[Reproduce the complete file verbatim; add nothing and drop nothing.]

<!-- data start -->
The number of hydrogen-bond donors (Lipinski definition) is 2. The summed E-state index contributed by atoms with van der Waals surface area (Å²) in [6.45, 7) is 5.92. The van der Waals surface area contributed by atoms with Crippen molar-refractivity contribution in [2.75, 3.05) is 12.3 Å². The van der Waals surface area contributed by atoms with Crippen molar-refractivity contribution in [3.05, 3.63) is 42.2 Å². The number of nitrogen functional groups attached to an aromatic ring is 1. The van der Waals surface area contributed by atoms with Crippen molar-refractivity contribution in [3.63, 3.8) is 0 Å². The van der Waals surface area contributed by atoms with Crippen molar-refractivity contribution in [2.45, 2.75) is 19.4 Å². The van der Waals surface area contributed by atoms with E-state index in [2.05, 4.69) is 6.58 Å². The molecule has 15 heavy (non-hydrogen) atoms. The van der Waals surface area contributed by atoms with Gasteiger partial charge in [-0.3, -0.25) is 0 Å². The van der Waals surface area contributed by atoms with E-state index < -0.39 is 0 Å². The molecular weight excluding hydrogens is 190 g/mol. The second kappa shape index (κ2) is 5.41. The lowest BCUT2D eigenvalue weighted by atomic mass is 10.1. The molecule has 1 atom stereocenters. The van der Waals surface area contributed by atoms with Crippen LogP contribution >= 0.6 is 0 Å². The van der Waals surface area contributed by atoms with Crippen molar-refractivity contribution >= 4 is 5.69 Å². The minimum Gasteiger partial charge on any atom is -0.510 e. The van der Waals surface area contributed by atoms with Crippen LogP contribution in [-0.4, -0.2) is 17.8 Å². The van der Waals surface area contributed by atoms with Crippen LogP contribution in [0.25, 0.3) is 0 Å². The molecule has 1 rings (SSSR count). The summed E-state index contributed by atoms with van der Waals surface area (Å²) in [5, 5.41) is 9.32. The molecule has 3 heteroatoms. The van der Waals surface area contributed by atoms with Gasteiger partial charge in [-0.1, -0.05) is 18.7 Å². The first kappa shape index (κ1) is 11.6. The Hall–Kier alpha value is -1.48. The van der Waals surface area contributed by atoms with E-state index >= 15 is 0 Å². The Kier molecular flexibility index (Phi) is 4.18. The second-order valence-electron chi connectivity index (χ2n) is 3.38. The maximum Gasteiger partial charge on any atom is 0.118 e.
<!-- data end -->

The number of hydrogen-bond donors (Lipinski definition) is 2. The summed E-state index contributed by atoms with van der Waals surface area (Å²) in [6.45, 7) is 5.92. The van der Waals surface area contributed by atoms with Crippen molar-refractivity contribution in [2.75, 3.05) is 12.3 Å². The van der Waals surface area contributed by atoms with Crippen molar-refractivity contribution in [3.05, 3.63) is 42.2 Å². The number of nitrogen functional groups attached to an aromatic ring is 1. The van der Waals surface area contributed by atoms with Crippen molar-refractivity contribution in [3.63, 3.8) is 0 Å². The van der Waals surface area contributed by atoms with Crippen molar-refractivity contribution in [2.45, 2.75) is 19.4 Å². The van der Waals surface area contributed by atoms with E-state index in [2.05, 4.69) is 6.58 Å². The molecule has 15 heavy (non-hydrogen) atoms. The van der Waals surface area contributed by atoms with Gasteiger partial charge in [-0.3, -0.25) is 0 Å². The van der Waals surface area contributed by atoms with E-state index < -0.39 is 0 Å². The molecular weight excluding hydrogens is 190 g/mol. The second kappa shape index (κ2) is 5.41. The lowest BCUT2D eigenvalue weighted by atomic mass is 10.1. The molecule has 1 atom stereocenters. The van der Waals surface area contributed by atoms with Crippen LogP contribution >= 0.6 is 0 Å². The van der Waals surface area contributed by atoms with Crippen molar-refractivity contribution >= 4 is 5.69 Å². The minimum Gasteiger partial charge on any atom is -0.510 e. The van der Waals surface area contributed by atoms with Crippen LogP contribution in [-0.4, -0.2) is 17.8 Å². The van der Waals surface area contributed by atoms with Crippen LogP contribution in [0.25, 0.3) is 0 Å². The molecule has 1 rings (SSSR count). The summed E-state index contributed by atoms with van der Waals surface area (Å²) in [5, 5.41) is 9.32. The molecule has 3 heteroatoms. The van der Waals surface area contributed by atoms with Gasteiger partial charge in [-0.1, -0.05) is 18.7 Å². The first kappa shape index (κ1) is 11.6. The Hall–Kier alpha value is -1.48. The van der Waals surface area contributed by atoms with E-state index >= 15 is 0 Å². The Kier molecular flexibility index (Phi) is 4.18. The second-order valence-electron chi connectivity index (χ2n) is 3.38. The maximum Gasteiger partial charge on any atom is 0.118 e.